emphysema the smoking disease

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Emphysema (chronic pulmonary disease) and smoking
Cause: The tar in smoke is deposited in the airways. The ciliated epithelium are paralysed or destroyed
by the tar, and goblet cells are stimulated to produce more
mucus. This results in the build up of dust, bacteria, viruses
and cells and mucus. Pathogens are not wafted out of the
airway by cilia and infections and inflammation often occur.
White blood cells (phagocytes,) to get out of the blood and
into the lungs produce an enzyme known as elastase which
breaks down the elastic fibres (elastin) in the alveoli and
small bronchioles.
As the smoker exhales, the alveoli walls do not recoil to
push air out. The bronchioles often collapse, trapping air in
the alveoli and causing them to burst as air pressure changes.
Emphysema frequently occurs with chronic bronchitis, and together the diseases are called chronic
obstructive pulmonary disease (COPD).
After a longer period, hyperventilating will not provide the oxygen needed, so blood pressure to the lungs
increases (pulmonary hypertension.) As blood to the lungs is pumped from the right side of the heart,
stain is placed on the right side of the heart and the muscle thickens. The uneven distribution of
blood flow can also cause
other problems.
Left: photomicrograph of lung
tissue from mice. A) Exposed
to air and B) exposed to
cigarette smoke for 6 months.
Notice the enlarged air spaces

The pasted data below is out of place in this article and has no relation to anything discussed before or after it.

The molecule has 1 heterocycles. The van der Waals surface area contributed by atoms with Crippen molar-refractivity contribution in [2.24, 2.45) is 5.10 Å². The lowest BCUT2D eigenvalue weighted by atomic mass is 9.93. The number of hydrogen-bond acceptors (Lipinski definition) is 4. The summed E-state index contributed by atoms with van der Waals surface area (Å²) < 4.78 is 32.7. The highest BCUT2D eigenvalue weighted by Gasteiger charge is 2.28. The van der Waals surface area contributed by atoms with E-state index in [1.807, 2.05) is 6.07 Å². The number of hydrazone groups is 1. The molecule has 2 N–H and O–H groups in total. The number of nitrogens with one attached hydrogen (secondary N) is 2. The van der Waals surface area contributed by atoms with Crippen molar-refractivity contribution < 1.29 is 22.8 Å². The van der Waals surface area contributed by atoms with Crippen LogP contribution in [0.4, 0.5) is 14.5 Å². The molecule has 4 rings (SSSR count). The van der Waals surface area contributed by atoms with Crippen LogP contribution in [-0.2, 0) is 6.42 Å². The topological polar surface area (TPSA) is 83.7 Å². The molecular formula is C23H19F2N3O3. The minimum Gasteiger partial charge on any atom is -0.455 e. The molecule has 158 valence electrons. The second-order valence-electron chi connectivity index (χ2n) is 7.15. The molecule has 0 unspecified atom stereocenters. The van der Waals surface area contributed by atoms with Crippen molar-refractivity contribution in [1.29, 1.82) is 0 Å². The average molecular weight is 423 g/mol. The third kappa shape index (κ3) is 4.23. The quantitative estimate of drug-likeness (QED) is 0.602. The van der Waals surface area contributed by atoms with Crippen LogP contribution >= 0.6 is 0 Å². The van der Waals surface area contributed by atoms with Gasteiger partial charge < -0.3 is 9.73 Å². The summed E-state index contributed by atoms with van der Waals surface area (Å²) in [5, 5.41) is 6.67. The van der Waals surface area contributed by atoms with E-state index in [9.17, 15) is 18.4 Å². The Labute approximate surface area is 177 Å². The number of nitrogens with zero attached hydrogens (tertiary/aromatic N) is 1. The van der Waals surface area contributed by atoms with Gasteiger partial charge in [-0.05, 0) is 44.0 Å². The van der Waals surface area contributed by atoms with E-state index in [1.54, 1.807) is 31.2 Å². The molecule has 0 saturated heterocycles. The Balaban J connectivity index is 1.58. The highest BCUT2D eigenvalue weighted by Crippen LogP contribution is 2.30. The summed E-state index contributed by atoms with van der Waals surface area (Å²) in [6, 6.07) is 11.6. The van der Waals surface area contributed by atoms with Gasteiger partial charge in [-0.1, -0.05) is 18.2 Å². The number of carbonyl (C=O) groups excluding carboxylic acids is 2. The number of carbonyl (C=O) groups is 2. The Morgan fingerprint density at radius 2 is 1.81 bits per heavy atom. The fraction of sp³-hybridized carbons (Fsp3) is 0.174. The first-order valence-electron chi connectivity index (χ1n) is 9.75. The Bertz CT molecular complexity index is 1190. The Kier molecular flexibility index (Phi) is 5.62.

The lungs now have a reduced surface area as there are larger air spaces. There is less surface area
for gaseous exchange so smokers will often fell out of breath or feel fatigue.
Eventually, there may come a point when every breath requires a major effort and the patient is disabled
and unable to carry out normal activities.
Due to the lack of oxygen, the heart pumps faster and blood pressure
increases. Resistant blood flow is a result of the blood being pushed
through vessels at a higher pressure.
Smokers cough is also a connected symptom.
The doctor will perform a number of tests including
Pulmonary Function Testing (PFT) This test involves a series of breathing manoeuvers that
measure the airflow and volume of air in your lungs.
High Resolution Computed Tomography (HRCT) This is a special type of CT scan that provides
your doctor with highresolution images of your lungs. Having a HRCT is no different than having a
regular CT scan they both are performed on an openair table and take only a few minutes.
Chest XRay ­ help to confirm diagnosis of emphysema and rule out other conditions
Arterial Blood Gases Analysis These blood tests measure how well your lungs transfer oxygen to
your bloodstream and remove carbon dioxide.
Heather Grant 11R November 2008

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